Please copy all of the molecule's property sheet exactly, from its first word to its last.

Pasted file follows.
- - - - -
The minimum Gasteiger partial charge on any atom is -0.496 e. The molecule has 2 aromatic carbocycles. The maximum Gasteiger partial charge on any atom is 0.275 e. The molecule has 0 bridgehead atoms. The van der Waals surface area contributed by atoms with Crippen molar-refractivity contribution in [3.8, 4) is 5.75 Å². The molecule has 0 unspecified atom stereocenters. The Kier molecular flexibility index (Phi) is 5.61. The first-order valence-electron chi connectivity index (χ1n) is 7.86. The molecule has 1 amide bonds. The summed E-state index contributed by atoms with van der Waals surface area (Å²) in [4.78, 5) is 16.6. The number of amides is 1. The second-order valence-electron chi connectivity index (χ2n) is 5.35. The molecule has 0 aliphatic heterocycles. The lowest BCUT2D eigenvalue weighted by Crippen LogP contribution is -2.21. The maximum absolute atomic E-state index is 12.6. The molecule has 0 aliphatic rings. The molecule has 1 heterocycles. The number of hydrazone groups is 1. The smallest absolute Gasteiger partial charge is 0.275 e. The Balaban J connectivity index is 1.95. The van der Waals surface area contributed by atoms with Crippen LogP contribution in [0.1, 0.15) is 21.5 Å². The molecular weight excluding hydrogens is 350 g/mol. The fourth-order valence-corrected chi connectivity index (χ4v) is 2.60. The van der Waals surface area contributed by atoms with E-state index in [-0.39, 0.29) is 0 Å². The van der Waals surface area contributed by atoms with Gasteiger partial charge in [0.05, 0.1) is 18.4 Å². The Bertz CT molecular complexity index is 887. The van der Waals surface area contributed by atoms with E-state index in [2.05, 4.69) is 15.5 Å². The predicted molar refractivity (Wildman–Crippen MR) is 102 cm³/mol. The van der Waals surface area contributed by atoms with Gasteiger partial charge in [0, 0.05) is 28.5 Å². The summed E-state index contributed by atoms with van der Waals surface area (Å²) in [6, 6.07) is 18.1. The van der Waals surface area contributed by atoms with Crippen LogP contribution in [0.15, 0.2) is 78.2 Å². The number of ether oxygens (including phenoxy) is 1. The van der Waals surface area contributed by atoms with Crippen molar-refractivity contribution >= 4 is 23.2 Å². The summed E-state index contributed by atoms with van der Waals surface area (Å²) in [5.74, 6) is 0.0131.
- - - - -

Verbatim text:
The minimum Gasteiger partial charge on any atom is -0.496 e. The molecule has 2 aromatic carbocycles. The maximum Gasteiger partial charge on any atom is 0.275 e. The molecule has 0 bridgehead atoms. The van der Waals surface area contributed by atoms with Crippen molar-refractivity contribution in [3.8, 4) is 5.75 Å². The molecule has 0 unspecified atom stereocenters. The Kier molecular flexibility index (Phi) is 5.61. The first-order valence-electron chi connectivity index (χ1n) is 7.86. The molecule has 1 amide bonds. The summed E-state index contributed by atoms with van der Waals surface area (Å²) in [4.78, 5) is 16.6. The number of amides is 1. The second-order valence-electron chi connectivity index (χ2n) is 5.35. The molecule has 0 aliphatic heterocycles. The lowest BCUT2D eigenvalue weighted by Crippen LogP contribution is -2.21. The maximum absolute atomic E-state index is 12.6. The molecule has 0 aliphatic rings. The molecule has 1 heterocycles. The number of hydrazone groups is 1. The smallest absolute Gasteiger partial charge is 0.275 e. The Balaban J connectivity index is 1.95. The van der Waals surface area contributed by atoms with Crippen LogP contribution in [0.1, 0.15) is 21.5 Å². The molecular weight excluding hydrogens is 350 g/mol. The fourth-order valence-corrected chi connectivity index (χ4v) is 2.60. The van der Waals surface area contributed by atoms with E-state index in [-0.39, 0.29) is 0 Å². The van der Waals surface area contributed by atoms with Gasteiger partial charge in [0.05, 0.1) is 18.4 Å². The Bertz CT molecular complexity index is 887. The van der Waals surface area contributed by atoms with E-state index in [2.05, 4.69) is 15.5 Å². The predicted molar refractivity (Wildman–Crippen MR) is 102 cm³/mol. The van der Waals surface area contributed by atoms with Gasteiger partial charge in [0, 0.05) is 28.5 Å². The summed E-state index contributed by atoms with van der Waals surface area (Å²) in [6, 6.07) is 18.1. The van der Waals surface area contributed by atoms with Crippen LogP contribution in [0.15, 0.2) is 78.2 Å². The number of ether oxygens (including phenoxy) is 1. The van der Waals surface area contributed by atoms with Crippen molar-refractivity contribution >= 4 is 23.2 Å². The summed E-state index contributed by atoms with van der Waals surface area (Å²) in [5.74, 6) is 0.0131.